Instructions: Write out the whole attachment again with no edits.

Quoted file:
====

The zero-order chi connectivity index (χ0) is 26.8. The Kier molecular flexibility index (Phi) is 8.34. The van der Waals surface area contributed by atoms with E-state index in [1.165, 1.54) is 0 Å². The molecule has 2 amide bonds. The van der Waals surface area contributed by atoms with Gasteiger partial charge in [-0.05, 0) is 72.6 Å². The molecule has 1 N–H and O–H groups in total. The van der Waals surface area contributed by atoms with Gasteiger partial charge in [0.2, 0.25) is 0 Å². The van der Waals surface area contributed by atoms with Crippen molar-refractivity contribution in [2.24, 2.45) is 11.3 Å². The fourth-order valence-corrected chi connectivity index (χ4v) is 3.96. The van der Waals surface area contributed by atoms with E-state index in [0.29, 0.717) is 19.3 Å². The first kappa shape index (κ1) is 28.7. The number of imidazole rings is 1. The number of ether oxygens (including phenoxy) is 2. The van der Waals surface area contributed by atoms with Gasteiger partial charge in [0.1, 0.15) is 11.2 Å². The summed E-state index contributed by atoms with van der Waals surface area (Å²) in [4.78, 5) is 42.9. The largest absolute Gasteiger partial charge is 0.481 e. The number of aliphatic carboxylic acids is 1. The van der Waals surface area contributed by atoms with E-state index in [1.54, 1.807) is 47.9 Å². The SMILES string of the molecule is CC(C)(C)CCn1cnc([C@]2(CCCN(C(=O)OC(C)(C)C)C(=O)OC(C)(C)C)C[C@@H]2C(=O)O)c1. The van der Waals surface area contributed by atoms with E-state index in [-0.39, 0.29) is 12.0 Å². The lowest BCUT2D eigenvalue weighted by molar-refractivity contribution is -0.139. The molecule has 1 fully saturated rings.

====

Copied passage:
The zero-order chi connectivity index (χ0) is 26.8. The Kier molecular flexibility index (Phi) is 8.34. The van der Waals surface area contributed by atoms with E-state index in [1.165, 1.54) is 0 Å². The molecule has 2 amide bonds. The van der Waals surface area contributed by atoms with Gasteiger partial charge in [-0.05, 0) is 72.6 Å². The molecule has 1 N–H and O–H groups in total. The van der Waals surface area contributed by atoms with Gasteiger partial charge in [0.2, 0.25) is 0 Å². The van der Waals surface area contributed by atoms with Crippen molar-refractivity contribution in [2.24, 2.45) is 11.3 Å². The fourth-order valence-corrected chi connectivity index (χ4v) is 3.96. The van der Waals surface area contributed by atoms with E-state index in [0.29, 0.717) is 19.3 Å². The first kappa shape index (κ1) is 28.7. The number of imidazole rings is 1. The number of ether oxygens (including phenoxy) is 2. The van der Waals surface area contributed by atoms with Gasteiger partial charge in [0.1, 0.15) is 11.2 Å². The summed E-state index contributed by atoms with van der Waals surface area (Å²) in [4.78, 5) is 42.9. The largest absolute Gasteiger partial charge is 0.481 e. The number of aliphatic carboxylic acids is 1. The van der Waals surface area contributed by atoms with E-state index in [1.54, 1.807) is 47.9 Å². The SMILES string of the molecule is CC(C)(C)CCn1cnc([C@]2(CCCN(C(=O)OC(C)(C)C)C(=O)OC(C)(C)C)C[C@@H]2C(=O)O)c1. The van der Waals surface area contributed by atoms with E-state index in [-0.39, 0.29) is 12.0 Å². The lowest BCUT2D eigenvalue weighted by molar-refractivity contribution is -0.139. The molecule has 1 fully saturated rings.